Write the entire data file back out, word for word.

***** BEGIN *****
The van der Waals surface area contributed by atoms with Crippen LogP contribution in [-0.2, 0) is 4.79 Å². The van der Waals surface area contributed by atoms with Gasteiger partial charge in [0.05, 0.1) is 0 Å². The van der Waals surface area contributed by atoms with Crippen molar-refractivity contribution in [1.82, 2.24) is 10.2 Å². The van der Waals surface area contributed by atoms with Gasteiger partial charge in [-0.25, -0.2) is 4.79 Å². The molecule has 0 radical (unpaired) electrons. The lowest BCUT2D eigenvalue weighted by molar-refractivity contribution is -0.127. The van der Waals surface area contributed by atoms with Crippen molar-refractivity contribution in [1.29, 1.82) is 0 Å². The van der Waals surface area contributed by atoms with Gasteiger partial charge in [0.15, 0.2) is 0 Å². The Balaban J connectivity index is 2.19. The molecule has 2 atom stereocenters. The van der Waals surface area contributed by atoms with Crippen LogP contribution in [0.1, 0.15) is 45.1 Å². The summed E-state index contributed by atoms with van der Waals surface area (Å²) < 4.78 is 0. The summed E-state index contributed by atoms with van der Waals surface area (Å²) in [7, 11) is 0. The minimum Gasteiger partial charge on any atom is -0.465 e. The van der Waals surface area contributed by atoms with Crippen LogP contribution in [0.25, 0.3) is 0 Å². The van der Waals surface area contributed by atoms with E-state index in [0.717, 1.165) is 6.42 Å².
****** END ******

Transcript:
The van der Waals surface area contributed by atoms with Crippen LogP contribution in [-0.2, 0) is 4.79 Å². The van der Waals surface area contributed by atoms with Gasteiger partial charge in [0.05, 0.1) is 0 Å². The van der Waals surface area contributed by atoms with Crippen molar-refractivity contribution in [1.82, 2.24) is 10.2 Å². The van der Waals surface area contributed by atoms with Gasteiger partial charge in [-0.25, -0.2) is 4.79 Å². The molecule has 0 radical (unpaired) electrons. The lowest BCUT2D eigenvalue weighted by molar-refractivity contribution is -0.127. The van der Waals surface area contributed by atoms with Crippen molar-refractivity contribution in [1.29, 1.82) is 0 Å². The van der Waals surface area contributed by atoms with Gasteiger partial charge in [0.15, 0.2) is 0 Å². The Balaban J connectivity index is 2.19. The molecule has 2 atom stereocenters. The van der Waals surface area contributed by atoms with Crippen LogP contribution in [0.1, 0.15) is 45.1 Å². The summed E-state index contributed by atoms with van der Waals surface area (Å²) < 4.78 is 0. The summed E-state index contributed by atoms with van der Waals surface area (Å²) in [7, 11) is 0. The minimum Gasteiger partial charge on any atom is -0.465 e. The van der Waals surface area contributed by atoms with Crippen LogP contribution in [0.25, 0.3) is 0 Å². The van der Waals surface area contributed by atoms with E-state index in [0.717, 1.165) is 6.42 Å².